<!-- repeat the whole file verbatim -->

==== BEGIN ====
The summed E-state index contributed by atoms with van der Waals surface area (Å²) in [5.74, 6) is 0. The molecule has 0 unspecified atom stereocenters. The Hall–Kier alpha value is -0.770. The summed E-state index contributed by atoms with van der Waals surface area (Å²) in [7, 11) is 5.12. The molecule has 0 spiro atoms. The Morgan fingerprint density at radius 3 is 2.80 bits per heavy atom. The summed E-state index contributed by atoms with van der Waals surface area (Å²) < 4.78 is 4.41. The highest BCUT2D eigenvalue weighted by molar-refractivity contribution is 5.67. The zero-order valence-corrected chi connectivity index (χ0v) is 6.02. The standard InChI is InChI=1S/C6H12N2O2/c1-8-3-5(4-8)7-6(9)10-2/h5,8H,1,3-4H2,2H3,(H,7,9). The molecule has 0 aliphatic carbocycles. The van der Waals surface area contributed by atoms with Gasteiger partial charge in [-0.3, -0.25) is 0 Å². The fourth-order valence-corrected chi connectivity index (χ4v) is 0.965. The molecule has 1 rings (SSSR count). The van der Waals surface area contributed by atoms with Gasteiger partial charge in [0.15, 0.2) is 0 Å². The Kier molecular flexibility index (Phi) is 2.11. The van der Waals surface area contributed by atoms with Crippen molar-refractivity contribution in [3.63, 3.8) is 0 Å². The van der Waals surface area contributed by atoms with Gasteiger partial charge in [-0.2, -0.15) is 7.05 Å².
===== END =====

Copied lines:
The summed E-state index contributed by atoms with van der Waals surface area (Å²) in [5.74, 6) is 0. The molecule has 0 unspecified atom stereocenters. The Hall–Kier alpha value is -0.770. The summed E-state index contributed by atoms with van der Waals surface area (Å²) in [7, 11) is 5.12. The molecule has 0 spiro atoms. The Morgan fingerprint density at radius 3 is 2.80 bits per heavy atom. The summed E-state index contributed by atoms with van der Waals surface area (Å²) < 4.78 is 4.41. The highest BCUT2D eigenvalue weighted by molar-refractivity contribution is 5.67. The zero-order valence-corrected chi connectivity index (χ0v) is 6.02. The standard InChI is InChI=1S/C6H12N2O2/c1-8-3-5(4-8)7-6(9)10-2/h5,8H,1,3-4H2,2H3,(H,7,9). The molecule has 0 aliphatic carbocycles. The van der Waals surface area contributed by atoms with Gasteiger partial charge in [-0.3, -0.25) is 0 Å². The fourth-order valence-corrected chi connectivity index (χ4v) is 0.965. The molecule has 1 rings (SSSR count). The van der Waals surface area contributed by atoms with Gasteiger partial charge in [0.15, 0.2) is 0 Å². The Kier molecular flexibility index (Phi) is 2.11. The van der Waals surface area contributed by atoms with Crippen molar-refractivity contribution in [3.63, 3.8) is 0 Å². The van der Waals surface area contributed by atoms with Gasteiger partial charge in [-0.2, -0.15) is 7.05 Å².